View propaganda with an open mind

Thursday, May 1, 2008 | 10:00 a.m. CDT; updated 10:43 a.m. CST, Wednesday, February 4, 2009

It was not the typical night at the movies. No popcorn. No soft drink. In fact, the two movies are available only on the Internet. Both movies are intense and claim the genre of “documentaries.” Both concern violence and the “word” of G-d. Both are propaganda. Both need to be watched with an open mind.

“Finta,” by Dutch parliamentarian Geert Wilders, is the vision of an angry politician on how the Qur’an shapes the beliefs of all Muslims towards violence.

“Schism,” by Saudi businessman Raed al-Saeed, is the response of an angry Muslim on how the Bible shapes the beliefs of all Christians toward violence. But ...

al-Saeed told National Public Radio’s Caryle Murphy, “Anybody can take any holy book — even ... the Holy Bible — out of context and make it look, sound evil.” al-Saeed is not anti-Christian, anti-West or anti-U.S. but he does understand propaganda and how easy it is to defile any religion. And he is right.

Both movies show how religious texts, the Qur’an and the Holy Bible, and by extension the Torah, can justify the holy wars between Muslims and Christians and, by extension, Jews.

We have been fighting religion-based wars since the beginning of time, myth and awe, with the language migrating into our politics. President Bush’s misstatement (even if some believe it was purposeful) did not help things, calling the war against terror a “crusade.”

We distrust and disavow “them” because they look different, sound different and pray to a different deity than “we” do. I do not believe the morals of Western or Eastern beliefs include violence for violence sake. But many hold fast to the idea of a vengeful god, one that is not tolerant of indiscretion and non-belief. al-Saeed is right; violence, war and terror are found in almost all holy writings. I cannot say all; I have not read them all – yet.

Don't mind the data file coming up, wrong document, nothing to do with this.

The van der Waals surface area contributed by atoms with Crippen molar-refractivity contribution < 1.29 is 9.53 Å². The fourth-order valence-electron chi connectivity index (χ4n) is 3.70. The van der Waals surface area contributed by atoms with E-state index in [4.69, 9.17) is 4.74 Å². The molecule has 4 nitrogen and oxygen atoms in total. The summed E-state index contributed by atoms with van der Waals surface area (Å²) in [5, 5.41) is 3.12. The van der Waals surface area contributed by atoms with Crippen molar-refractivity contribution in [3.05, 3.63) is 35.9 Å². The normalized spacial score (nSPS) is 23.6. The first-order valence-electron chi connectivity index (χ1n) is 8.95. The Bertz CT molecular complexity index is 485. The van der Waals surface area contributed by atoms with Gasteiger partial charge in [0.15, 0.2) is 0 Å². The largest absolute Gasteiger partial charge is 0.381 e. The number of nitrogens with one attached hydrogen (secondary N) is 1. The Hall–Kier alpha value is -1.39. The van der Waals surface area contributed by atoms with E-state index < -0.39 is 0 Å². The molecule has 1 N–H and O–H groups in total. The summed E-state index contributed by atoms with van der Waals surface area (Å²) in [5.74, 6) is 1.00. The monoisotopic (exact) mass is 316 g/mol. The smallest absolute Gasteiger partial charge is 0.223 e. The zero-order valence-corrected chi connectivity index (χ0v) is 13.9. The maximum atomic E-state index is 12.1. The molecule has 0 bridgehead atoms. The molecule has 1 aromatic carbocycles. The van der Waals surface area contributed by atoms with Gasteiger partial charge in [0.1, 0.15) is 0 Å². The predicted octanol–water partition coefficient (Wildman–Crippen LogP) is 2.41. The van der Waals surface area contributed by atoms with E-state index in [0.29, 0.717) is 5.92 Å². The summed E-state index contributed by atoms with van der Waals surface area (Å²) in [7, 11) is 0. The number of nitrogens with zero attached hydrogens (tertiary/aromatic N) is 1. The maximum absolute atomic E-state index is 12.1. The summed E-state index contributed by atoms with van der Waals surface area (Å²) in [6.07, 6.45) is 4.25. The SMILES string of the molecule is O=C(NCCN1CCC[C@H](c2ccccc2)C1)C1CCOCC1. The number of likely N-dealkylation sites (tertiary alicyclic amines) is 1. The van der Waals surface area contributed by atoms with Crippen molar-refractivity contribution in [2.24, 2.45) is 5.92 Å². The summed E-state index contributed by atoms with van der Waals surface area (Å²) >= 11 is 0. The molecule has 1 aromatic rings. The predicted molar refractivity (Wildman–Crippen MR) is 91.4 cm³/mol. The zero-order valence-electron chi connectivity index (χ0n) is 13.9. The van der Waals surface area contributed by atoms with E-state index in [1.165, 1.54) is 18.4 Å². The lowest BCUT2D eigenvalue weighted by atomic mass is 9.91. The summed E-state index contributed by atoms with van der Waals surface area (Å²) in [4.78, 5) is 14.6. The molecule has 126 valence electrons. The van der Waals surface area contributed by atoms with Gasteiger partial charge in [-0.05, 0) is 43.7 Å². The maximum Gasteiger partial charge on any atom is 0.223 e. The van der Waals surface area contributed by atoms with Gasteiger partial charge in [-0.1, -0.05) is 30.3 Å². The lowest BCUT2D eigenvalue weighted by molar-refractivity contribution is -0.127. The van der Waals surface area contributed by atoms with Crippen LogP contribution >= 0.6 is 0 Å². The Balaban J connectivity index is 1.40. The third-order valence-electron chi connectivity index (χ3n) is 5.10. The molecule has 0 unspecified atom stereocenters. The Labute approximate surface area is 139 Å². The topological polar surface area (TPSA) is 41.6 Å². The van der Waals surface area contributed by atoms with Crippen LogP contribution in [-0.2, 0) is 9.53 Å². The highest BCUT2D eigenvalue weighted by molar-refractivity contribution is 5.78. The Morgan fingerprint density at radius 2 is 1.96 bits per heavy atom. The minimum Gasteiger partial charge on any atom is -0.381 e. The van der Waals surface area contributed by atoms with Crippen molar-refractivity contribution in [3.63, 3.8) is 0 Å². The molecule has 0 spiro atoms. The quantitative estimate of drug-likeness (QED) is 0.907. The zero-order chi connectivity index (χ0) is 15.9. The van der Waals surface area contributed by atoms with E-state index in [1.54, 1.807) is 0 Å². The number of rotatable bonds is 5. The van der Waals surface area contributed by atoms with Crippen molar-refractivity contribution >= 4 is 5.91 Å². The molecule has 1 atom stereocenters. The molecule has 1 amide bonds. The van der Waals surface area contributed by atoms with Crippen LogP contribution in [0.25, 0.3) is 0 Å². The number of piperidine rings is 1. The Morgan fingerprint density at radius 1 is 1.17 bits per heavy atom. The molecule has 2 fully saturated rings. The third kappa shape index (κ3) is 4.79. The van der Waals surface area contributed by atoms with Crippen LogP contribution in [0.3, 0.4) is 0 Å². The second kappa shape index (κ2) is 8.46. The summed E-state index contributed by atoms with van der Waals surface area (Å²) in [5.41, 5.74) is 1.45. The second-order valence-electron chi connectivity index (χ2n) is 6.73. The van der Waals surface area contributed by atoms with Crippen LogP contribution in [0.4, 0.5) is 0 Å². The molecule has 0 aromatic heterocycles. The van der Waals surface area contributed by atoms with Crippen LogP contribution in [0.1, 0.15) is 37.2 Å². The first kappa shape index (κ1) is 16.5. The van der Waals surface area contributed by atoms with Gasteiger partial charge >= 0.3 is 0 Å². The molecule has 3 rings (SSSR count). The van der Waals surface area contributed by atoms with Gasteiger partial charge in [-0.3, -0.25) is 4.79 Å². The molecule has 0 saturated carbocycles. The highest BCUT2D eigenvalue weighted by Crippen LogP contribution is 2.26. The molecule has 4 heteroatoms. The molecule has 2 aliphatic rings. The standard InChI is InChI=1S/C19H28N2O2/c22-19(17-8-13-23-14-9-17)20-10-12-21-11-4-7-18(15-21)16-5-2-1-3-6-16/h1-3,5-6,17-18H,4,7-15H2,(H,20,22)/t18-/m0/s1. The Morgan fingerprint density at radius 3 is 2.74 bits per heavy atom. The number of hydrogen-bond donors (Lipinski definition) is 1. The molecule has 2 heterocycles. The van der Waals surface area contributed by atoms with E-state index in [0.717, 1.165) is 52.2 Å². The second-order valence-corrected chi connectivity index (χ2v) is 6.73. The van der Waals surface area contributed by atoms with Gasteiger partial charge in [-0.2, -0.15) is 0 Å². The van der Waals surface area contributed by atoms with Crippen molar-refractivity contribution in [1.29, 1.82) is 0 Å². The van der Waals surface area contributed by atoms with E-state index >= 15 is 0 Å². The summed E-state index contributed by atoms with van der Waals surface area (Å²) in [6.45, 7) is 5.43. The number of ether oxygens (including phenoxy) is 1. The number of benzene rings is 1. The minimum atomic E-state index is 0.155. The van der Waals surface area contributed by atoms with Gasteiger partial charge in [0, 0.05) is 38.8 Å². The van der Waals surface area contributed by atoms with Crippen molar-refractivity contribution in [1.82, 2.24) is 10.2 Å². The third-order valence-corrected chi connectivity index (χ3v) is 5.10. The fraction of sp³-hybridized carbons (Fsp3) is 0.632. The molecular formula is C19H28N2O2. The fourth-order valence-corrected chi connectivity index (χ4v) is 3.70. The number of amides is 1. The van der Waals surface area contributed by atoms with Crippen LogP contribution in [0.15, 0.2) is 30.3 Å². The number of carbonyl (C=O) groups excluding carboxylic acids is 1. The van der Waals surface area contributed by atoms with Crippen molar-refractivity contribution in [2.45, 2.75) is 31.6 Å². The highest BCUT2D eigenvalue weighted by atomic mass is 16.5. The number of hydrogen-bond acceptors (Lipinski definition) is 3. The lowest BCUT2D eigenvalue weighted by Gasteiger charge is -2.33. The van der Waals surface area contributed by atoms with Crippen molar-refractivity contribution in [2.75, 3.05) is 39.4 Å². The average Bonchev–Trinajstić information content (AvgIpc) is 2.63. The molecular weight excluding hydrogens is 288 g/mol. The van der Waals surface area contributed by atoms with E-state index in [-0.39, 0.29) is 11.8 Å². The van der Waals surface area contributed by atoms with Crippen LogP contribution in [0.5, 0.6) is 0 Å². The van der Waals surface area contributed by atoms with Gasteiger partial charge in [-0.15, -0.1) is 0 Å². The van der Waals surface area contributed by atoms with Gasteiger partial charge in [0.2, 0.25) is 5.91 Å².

As war entered the 21st century, the battlegrounds moved to the Internet as the avenue for propaganda. Each side, and it does not matter which side you address, is guilty of disinformation, of myopia, of ethnocentrism and of elitism that harkens to the great propaganda of World War II and the National Socialist German Worker’s Party – the Nazis. Instead of the movie theaters showing newsreels and “documentaries” made by the great film directors, such as Leni Riefenstahl, we now turn our computers on and watch the propaganda in the comfort of our homes. Propaganda is no longer just a government-sanctioned tool but is now open to the citizen zealots. Of anarchists.

And no longer restricted to the West. We sit nightly in front of our televisions, watching Tibetan monks battling the Chinese government for control over a once proud and independent country. We listen as the words of the Dalai Lama, a man of pure peace, are twisted and turned into hate by the People’s Republic of China. The rioting monks of Tibet have not claimed the words of the Dalai Lama as their inspiration. That is the claim of the People’s Republic of China, and if you ask a citizen of China about the “truth,” you will more than likely hear the party’s line, for in China you get only one vision of the “truth.” That is propaganda.

Facts are facts and for the most part indisputable. Yet our interpretations of those facts, our personal truths, are shaped and manipulated by the Internet, media, religion, government, family, etc. The “facts” need to be addressed and interpreted in an objective manner, only then applying to our personal morals and “truths” to clear our vision.

I do not have an answer to “what is the truth?” The late Prime Minister of Israel, David Ben-Gurion, once said, “You must open your ears to open your mind.”

David Rosman is a business and political communications consultant, professional speaker and college instructor in communications, ethics, business and politics. He welcomes your comments at

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